We’ve been fine-tuning our agility at Info-Tech, and even before we formally adopted agile and Scrum as our methodology, we’d been moving towards an Agile approach for a couple of years.
One of the interesting things about Agile is the abstraction of the concept of “units of work,” and taking that abstract idea and putting it to something that the team holds itself accountable towards.
For example, the concept of a velocity is basically that a person can get a set amount of work done in a week. We level this out so that while some people can do more work in that amount of time, and others can do less in that same time, the average ends up being a number that we can all commit to. Over time, we’ve decided that the number is 20.
How we got to that number is interesting though, and required us to think a little bit differently. Getting people to understand abstracted time made me feel a little bit like Jennifer Aniston’s character in The Break Up; “I don’t want you to do the dishes…I want you to WANT to do the dishes!” We had to make people not think about time, but think about the concept of effort. Don’t think about how much time it took you to do that task, think about how much EFFORT it took you to do that task.
To figure out the smallest amount of effort, we took a mundane chore that has a measurable outcome. In this case, cutting a lawn. Before: unruly, out of control grass. After: golf green-like manicured lawn which we can boast about to our neighbours.
To make this effective though, we needed to abstract the concept of “cutting the grass” into some sort of measurable effort. While it takes me about twenty minutes to cut the grass at my house, it may take someone else on my team two hours to cut the grass at their house.
That might be because I have a smaller yard, better tools, or I’m just better at cutting grass than the other person, but the point is the task was the same – cut the grass – and the effort was likely the same. We got behind a lawnmower and pushed for a period of time.
With that in mind, we got a few other people’s opinions on how long it takes them to cut the grass, and we ended up with an average of about an hour.
Then we looked at some other tasks that are roughly the same “shape” as cutting the grass. Let’s say “vacuuming the house,” and “doing the dishes.”
Knowing those are all roughly somewhere between 20 minutes and two hours, we were able to establish a baseline for our lowest level of task. We call this a 1 on our point chart.
We then figured out how much effort we can get into a day, two days, and a week.
We call these 5, 10, and 20 points.
So we know that a five-point story is roughly one person working on it for one day. The math isn’t perfect; in theory you can fit eight one-point tasks in a day, but the reality is it’s closer to five.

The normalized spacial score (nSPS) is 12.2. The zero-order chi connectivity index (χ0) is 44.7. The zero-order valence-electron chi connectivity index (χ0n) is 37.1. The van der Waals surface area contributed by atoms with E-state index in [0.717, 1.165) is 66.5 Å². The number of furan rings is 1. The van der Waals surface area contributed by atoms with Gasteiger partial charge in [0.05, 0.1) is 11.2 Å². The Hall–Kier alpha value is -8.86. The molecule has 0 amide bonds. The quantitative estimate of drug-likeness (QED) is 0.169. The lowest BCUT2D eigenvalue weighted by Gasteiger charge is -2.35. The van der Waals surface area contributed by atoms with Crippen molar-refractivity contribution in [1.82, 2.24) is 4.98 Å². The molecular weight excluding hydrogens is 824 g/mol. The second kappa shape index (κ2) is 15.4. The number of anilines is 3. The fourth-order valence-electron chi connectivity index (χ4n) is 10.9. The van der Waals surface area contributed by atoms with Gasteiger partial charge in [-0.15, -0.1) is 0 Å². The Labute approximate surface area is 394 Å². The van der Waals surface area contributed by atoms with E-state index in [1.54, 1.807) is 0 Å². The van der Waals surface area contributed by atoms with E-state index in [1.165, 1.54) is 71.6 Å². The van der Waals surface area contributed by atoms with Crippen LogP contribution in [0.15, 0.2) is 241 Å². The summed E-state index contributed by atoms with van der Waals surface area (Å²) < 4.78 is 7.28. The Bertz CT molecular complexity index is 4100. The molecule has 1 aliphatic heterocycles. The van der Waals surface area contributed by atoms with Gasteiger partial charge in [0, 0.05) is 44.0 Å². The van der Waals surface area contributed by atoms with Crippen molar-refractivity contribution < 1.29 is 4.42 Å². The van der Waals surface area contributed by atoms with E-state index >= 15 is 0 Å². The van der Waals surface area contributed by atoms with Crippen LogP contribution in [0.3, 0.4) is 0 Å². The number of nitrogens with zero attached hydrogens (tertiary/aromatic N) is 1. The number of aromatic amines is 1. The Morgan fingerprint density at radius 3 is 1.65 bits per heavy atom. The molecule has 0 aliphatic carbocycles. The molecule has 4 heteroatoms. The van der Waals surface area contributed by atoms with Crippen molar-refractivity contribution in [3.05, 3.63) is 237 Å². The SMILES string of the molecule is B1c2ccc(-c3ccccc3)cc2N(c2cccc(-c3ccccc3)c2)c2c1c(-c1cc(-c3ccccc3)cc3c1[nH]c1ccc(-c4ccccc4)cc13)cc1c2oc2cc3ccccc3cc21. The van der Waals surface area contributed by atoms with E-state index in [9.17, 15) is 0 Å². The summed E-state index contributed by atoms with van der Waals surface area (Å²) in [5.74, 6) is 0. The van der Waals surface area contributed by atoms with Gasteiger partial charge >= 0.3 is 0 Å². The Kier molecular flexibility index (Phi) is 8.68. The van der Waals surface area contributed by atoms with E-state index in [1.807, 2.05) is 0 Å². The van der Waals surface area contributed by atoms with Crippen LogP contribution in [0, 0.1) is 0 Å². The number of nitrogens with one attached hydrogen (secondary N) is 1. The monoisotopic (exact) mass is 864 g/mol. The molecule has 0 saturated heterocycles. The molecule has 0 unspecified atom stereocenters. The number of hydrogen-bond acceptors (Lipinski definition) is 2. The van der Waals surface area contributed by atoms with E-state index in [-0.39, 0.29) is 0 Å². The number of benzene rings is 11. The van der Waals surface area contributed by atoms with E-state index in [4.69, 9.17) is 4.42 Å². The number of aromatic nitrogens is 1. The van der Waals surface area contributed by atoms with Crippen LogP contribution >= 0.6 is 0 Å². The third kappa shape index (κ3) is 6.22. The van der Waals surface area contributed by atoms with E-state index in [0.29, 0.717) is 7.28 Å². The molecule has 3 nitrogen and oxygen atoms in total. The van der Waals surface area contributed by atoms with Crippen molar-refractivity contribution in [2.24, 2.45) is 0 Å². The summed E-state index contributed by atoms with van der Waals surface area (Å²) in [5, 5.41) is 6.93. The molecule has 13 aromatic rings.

With that wrapped up, we started using the point system for a little while, tweaking it as we needed to. One of the interesting things we found was that the larger the story was, the worse we were at estimating its points.
My group found that we were pretty good at estimating anything that was a one or a five, but much over a five, and we started to get a little less accurate.
What tends to happen is that we underestimate the things that are contained in those larger stories.
When you’re dealing with a five or below, it’s usually a discrete enough task with a few small dependencies. Something like “style a specific thing,” or “make a portion of a page work”.
Again, making this abstract, a 20 might be “paint the house,” there’s a lot of detail inside of “paint the house.” Does that mean all of the bathrooms, all of the bedrooms, all of the hallways? Just doing the master bedroom might be a day and a half. What about the basement? That could be a full two days on top of the bedrooms, bathrooms, kitchen, dining room, living room, and family room. What about the trim? Trim alone might be a 20-point story!
That week quickly becomes two or three weeks (and that doesn’t take into account all of the blockers like “work,” and “taking the kids to gymnastics”).
So we started breaking the tens down into fives and ones, and then we introduced the number three, which represented a half day’s work. It was amazing how quickly a ten would become five threes or four fives. The problem is that people are horrible at estimating time.
However, once we could break things down into discreet tasks and look inside those tasks to figure out accurate estimation, things got much better, and we ended up being able to accurately estimate how much work we could get done in a reasonable amount of time.
All because we decided to bite off only as much as we could chew in each mouthful.